The players can be exciting as well, especially if they're large users. I'd be happy with a solid share of the business from a company that buys $100,000 worth of printing each year. Even a 10% share might put them in the upper reaches of your customer list.
The most exciting prospects of all, though, are the liquids. Why? Because the only difference between a liquid and a solid is that the liquid will talk to you and listen to your ideas. And if you win a customer on the strength of your ideas—as opposed to your prices—you stand a lot better chance of a long and profitable relationship.
Make It Work!
Okay, this is where "Make it work" must become your mantra. A liquid will talk to you, but you have to lead the conversation. And you do that with questions, not with a canned presentation. Remember, a liquid is generally happy with the status quo. It's unlikely that you're going to suggest a meaningful improvement on that status quo unless you completely understand it, and unless they do as well.
I spent a day last week with a salesperson who has really embraced this idea. We spent about 25 minutes talking with the owner of a local building products company. During that time, the salesperson didn't say anything about his company or its capabilities. He asked about the prospect company's products, its sales and marketing strategy, and its hope/dreams/plans for the future.
It was obvious that the owner had hope and dreams, but he was a little short on plans and strategy. He admitted that he didn't really know how his two salespeople generated leads or whether the printed collateral he was buying from another printing company was really effective. He did know that he was happy with the quality and service he was getting from that company.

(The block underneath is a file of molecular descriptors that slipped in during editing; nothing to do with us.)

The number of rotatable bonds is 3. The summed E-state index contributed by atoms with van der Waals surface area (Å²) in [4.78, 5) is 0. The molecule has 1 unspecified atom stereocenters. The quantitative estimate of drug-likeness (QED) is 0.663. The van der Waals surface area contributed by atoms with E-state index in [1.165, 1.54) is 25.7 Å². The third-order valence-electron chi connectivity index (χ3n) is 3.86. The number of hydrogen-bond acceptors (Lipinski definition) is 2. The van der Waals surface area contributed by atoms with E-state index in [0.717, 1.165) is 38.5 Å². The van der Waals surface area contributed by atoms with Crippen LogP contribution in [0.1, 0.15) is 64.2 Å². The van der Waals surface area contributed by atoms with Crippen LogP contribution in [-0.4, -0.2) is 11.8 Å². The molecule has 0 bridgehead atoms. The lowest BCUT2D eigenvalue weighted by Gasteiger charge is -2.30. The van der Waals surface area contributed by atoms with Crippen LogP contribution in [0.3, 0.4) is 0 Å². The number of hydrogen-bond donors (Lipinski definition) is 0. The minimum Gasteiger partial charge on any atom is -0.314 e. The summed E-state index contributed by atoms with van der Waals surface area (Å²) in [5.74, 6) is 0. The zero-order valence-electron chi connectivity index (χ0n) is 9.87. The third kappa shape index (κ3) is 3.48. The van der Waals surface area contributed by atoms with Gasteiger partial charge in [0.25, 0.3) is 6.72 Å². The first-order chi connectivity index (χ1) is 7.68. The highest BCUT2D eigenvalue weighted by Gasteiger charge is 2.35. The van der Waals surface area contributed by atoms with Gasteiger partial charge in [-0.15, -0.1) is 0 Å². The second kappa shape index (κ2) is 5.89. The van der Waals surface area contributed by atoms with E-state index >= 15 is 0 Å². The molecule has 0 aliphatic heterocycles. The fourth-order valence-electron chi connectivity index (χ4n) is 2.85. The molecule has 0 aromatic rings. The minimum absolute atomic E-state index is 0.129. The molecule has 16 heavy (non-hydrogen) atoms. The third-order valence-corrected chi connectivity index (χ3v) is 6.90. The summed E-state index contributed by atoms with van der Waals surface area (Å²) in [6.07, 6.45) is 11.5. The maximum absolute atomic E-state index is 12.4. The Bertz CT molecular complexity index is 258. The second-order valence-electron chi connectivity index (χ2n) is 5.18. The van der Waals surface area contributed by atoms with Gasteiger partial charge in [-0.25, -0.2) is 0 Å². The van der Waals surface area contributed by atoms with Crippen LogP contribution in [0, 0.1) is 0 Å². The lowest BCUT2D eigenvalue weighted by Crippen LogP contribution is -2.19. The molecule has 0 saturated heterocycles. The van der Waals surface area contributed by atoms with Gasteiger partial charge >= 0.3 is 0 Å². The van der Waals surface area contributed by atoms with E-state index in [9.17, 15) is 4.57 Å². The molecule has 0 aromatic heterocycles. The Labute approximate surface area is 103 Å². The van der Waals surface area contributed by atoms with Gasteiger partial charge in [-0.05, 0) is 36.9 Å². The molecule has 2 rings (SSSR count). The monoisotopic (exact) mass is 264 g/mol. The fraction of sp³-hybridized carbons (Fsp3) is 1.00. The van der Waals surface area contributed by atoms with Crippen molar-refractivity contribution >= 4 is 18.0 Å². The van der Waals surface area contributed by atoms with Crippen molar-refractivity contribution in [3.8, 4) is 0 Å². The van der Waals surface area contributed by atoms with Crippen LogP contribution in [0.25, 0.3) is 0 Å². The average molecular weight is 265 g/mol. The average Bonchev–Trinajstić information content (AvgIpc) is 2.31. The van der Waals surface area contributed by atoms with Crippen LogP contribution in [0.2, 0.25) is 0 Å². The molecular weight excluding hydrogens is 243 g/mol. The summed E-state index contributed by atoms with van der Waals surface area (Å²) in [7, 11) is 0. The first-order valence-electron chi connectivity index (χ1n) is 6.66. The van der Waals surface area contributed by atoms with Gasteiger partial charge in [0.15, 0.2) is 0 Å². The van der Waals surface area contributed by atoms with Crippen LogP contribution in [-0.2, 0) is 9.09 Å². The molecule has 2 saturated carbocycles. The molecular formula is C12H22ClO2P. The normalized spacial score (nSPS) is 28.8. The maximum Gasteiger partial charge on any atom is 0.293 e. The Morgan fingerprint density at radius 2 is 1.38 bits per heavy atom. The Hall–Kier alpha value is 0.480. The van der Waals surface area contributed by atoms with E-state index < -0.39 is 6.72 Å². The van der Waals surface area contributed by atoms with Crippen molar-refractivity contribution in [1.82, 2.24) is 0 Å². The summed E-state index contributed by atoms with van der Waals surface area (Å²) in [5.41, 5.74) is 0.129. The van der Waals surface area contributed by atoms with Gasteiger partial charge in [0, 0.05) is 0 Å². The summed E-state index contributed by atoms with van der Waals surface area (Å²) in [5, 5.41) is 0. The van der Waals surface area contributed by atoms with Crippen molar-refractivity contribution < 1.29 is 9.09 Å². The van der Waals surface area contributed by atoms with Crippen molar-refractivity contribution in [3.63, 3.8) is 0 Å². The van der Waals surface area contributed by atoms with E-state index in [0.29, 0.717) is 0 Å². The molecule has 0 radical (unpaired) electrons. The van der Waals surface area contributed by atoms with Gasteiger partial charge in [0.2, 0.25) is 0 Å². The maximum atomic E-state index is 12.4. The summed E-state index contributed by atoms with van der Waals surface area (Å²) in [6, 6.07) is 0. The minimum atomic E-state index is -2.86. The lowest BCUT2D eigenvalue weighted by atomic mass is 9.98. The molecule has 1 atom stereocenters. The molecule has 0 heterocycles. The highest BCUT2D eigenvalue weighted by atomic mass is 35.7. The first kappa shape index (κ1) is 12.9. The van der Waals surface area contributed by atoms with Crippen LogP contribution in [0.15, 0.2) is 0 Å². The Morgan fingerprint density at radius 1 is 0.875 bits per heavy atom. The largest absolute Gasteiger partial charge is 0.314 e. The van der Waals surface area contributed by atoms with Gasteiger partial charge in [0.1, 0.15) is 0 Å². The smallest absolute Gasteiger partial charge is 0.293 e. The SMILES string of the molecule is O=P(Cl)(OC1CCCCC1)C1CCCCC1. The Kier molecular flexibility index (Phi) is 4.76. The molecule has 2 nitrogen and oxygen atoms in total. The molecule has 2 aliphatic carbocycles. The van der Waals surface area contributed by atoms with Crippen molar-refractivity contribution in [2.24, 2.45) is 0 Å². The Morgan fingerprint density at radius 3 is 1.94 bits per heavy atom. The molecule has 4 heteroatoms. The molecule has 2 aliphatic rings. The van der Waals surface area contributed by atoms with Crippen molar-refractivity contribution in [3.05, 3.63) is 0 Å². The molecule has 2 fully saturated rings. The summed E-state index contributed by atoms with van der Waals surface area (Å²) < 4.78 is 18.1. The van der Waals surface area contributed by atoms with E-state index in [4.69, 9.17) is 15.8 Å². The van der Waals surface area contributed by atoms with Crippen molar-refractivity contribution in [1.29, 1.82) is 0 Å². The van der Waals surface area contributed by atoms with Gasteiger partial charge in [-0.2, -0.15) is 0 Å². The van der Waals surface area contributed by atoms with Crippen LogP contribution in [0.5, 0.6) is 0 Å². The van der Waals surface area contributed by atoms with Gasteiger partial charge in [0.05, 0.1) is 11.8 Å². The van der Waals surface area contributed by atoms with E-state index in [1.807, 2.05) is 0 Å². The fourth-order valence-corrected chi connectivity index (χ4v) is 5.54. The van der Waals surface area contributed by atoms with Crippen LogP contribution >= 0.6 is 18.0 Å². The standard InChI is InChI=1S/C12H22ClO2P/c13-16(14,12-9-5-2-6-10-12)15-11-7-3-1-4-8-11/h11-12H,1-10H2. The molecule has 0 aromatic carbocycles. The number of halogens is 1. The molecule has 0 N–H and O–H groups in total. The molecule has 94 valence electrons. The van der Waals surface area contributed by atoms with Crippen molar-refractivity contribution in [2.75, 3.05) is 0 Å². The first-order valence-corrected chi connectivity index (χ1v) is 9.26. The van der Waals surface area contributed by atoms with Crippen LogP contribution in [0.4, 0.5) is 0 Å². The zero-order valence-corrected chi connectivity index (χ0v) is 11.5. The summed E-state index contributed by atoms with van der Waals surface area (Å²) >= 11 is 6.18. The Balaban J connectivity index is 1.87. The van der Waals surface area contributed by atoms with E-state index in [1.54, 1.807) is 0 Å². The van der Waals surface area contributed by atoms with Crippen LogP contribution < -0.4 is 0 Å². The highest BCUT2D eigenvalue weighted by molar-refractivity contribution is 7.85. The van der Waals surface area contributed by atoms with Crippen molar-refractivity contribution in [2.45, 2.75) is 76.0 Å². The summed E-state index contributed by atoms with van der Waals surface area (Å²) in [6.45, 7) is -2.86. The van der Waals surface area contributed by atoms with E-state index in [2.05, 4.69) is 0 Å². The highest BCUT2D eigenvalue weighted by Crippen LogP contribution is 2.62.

Here's what my client proposed: "Let me talk to your salespeople. In fact, let me go out on some calls with them, to learn how they operate and to see how your customers react to your collateral materials. Then I'll come back here and report to you on what I find. And it won't surprise me if I come up with some ideas on how to improve your sales and marketing efforts."
The owner asked: "What will this cost me?"
The salesperson replied: "The research won't cost you anything. That's my investment. Now, obviously, I hope to make money selling you printing, but the first issue is whether I come up with something better than you're doing now in terms of sales and marketing strategy. If all you need is a printer, it sounds like you've got a pretty good one. We're very good at the printing part, too, but I'm hoping to win your business by being more than just a printer."
Printer to Partner
I think you'll agree that this story reflects a transition that many quick/digital/small commercial printers are trying to make, from printer to marketing partner. I hope you won't think that making sales calls with a prospect's salespeople is a crazy idea. It's a little out of the box maybe—at least, out of the current box—but it's exactly the sort of thing you're going to have to do if you really want to make this transition.
Bottom line: It ain't gonna happen on its own. You have to make it work!
Dave Fellman is the president of David Fellman & Associates, Cary, NC, a sales and marketing consulting firm serving numerous segments of the graphic arts industry. Contact Dave by phone at 800.325.9634, by fax at 919.363.4069, or by email at firstname.lastname@example.org. Visit his website at www.davefellman.com. See the ad for Dave's products and services in this issue.